Finding hidden things can be a gift worth killing over. Tom has a knack for finding old, hidden things. Not just anything, but objects with great emotion attached to them: secrets, bodies, and the ability to find leaks, which is handy in his day job as a plumber. On the side he occasionally helps the police find missing persons. In the latest case he found the dead body of a young woman that was dating a childhood friend of his. That friend hired another childhood associate turned private investigator, Phil. Phil and Tom have a sordid history as teens that ended in Tom having a permanent limp. The two somewhat reluctantly team up to find out the truth about the murder but can’t stop their personal feelings and past from interfering.
Pressure Head is the first in a new series by JL Merrow. Merrow is a great author and definitively one of my favorites for her sense of humor and distinctly British flair. There’s no question her books take place in the UK and it lends another layer of detail and interest to the story. There are so many mentions of specific neighborhoods and highways that I feel as if I could map the physical steps Tom and Phil take to solve the murder, which is simply delightful. Additionally the language, terminology, and British euphemisms make the story entertaining when they’re not commonplace to my very American sensibilities. It’s a very nice contrast to the usually bland backgrounds of contemporary books set in a familiar but unrecognizable setting.
The characters have incredible rapport and it’s to the story’s credit that they can make a romance and furthermore a relationship viable given the past between the two men. They come across as well developed, interesting, and complex in their own ways. I wish we’d gotten more insight into Phil’s thinking and motivations but Tom is a charming and engaging narrator. His humor and quick wit are sometimes over the top, I wish he’d stop with the quips on occasion, but I found him engrossing. Likewise the murder story offers a solid mystery with a seemingly endless option of culprits. The ending was over the top for me but nothing that detracted from my enjoyment. I found the explanation rational and believable, which made me like the story that much more.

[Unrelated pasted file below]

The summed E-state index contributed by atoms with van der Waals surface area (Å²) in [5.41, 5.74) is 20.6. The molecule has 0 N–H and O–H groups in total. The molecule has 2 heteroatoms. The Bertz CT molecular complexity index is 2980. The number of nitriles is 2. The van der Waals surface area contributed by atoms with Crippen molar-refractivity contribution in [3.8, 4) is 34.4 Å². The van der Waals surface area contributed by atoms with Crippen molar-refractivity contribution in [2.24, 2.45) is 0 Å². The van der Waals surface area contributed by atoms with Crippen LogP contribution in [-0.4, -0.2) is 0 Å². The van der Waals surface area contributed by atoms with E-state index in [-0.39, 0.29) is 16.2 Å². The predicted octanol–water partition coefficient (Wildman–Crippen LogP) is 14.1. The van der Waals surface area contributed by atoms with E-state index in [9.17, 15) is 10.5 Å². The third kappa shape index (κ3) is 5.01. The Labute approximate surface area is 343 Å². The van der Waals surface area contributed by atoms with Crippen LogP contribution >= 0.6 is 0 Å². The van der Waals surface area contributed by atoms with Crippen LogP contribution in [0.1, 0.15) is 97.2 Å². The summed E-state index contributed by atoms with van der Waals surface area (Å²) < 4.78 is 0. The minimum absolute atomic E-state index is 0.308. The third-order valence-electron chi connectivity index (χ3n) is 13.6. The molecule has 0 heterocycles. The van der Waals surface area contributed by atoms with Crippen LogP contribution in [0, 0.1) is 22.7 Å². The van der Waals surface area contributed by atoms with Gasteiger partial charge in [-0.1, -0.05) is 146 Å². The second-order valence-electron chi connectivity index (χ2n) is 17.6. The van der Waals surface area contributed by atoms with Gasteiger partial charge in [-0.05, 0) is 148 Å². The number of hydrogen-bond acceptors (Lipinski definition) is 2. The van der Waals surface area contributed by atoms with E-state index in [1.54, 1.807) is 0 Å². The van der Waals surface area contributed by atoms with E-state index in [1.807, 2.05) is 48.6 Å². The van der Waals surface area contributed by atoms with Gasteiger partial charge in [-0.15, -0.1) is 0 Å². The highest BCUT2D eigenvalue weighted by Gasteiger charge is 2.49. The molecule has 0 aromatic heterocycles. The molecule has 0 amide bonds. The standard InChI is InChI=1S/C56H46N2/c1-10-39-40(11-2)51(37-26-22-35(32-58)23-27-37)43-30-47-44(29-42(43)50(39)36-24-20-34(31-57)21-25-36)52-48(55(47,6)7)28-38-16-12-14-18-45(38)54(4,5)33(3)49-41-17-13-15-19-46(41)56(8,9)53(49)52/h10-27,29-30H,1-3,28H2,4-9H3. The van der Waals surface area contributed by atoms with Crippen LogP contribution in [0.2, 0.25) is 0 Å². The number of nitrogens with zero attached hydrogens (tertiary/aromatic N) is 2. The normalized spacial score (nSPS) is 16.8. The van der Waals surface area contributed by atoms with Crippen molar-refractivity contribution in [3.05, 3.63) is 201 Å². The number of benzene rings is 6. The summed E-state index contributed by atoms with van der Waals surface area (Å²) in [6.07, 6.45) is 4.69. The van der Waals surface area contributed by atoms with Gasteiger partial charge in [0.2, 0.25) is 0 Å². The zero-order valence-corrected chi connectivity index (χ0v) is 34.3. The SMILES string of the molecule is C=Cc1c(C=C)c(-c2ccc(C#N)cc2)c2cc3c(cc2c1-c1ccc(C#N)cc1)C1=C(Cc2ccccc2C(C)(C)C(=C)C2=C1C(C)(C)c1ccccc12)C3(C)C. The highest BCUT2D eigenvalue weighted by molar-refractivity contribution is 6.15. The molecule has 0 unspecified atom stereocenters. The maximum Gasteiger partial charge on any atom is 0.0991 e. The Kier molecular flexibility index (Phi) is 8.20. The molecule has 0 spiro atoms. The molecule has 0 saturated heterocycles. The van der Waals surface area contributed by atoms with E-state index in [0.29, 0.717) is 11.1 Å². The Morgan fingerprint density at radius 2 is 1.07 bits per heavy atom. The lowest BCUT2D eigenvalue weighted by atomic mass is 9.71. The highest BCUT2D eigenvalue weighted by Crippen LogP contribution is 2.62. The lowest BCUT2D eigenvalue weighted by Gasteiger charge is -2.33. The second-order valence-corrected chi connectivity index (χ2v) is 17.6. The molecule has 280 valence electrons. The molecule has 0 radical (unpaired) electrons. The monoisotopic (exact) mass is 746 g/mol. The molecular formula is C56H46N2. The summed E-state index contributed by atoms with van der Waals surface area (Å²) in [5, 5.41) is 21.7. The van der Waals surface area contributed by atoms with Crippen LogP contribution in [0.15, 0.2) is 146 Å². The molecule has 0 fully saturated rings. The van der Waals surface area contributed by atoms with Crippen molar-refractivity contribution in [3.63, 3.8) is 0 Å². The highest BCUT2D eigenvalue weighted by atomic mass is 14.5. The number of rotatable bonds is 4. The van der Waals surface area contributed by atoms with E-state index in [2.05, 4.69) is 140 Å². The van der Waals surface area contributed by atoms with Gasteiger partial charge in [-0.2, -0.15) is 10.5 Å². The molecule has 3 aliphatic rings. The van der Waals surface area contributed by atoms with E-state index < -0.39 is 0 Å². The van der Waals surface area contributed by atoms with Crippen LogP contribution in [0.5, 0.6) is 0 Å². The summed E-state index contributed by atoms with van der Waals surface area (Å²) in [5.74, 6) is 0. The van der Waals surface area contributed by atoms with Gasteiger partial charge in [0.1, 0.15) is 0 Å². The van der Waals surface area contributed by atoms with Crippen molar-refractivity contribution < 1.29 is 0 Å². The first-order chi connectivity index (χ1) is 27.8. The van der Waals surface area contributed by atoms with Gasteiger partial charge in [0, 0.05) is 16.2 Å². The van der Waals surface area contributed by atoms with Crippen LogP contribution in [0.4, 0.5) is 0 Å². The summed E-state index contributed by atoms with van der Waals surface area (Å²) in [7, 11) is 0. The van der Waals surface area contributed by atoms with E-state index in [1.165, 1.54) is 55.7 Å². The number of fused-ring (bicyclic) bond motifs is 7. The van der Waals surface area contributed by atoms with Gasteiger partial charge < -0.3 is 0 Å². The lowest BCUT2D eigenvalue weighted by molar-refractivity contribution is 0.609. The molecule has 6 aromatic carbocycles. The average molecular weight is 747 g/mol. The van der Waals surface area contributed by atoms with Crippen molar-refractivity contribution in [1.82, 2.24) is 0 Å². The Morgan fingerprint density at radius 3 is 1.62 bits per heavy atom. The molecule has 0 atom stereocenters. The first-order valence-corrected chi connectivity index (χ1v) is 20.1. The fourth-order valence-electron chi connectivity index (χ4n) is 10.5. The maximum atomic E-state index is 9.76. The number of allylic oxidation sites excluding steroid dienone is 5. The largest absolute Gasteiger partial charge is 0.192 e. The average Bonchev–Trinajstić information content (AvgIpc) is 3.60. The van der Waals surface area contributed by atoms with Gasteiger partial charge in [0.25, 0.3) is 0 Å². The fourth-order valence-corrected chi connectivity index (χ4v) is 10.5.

I was surprised how quickly I read the story given that there isn’t a lot of action. However the budding romance between Tom and Phil as they stutter, stop, reverse, and step forward through the rocky path to their relationship offered a lot of interest. Additionally there is a whole cast of characters that are interesting in their right and help keep the story moving between the actual investigating. I especially liked that Tom seemed to really work at his day job as a plumber while trying to sleuth and have a social life. It made the story believable. This is an easy story to recommend for both mystery and romance fans as it satisfies on both levels and with the distinctly British flair it has a lot to engage even jaded readers.
Growing up a homeless juvenile delinquent left its mark on Gabriel Logan. He lived a throwaway existence until a former FBI agent recruited him for a fringe organization for boys like him, ones who could operate outside the law for the sake of justice. As an adult, he sets an example for the others and is slated to take over their group, until his work results in the murder of his pregnant wife.
Going through the motions of everyday life, Logan does only what’s required of him with one goal in mind: kill Hugh Langston, the man responsible for his wife’s death. When he’s handed the opportunity to bring Langston down, he jumps at the chance, but the job will challenge him more than anything in the past. Not only does he have to save Langston’s daughter from her father’s hit list, but the job seems to have come to them a little too easily. Logan must find a way to not only rescue the one woman who can take down his biggest enemy, but also look into the men he trusts most to discover which one of them is betraying The Boys Club.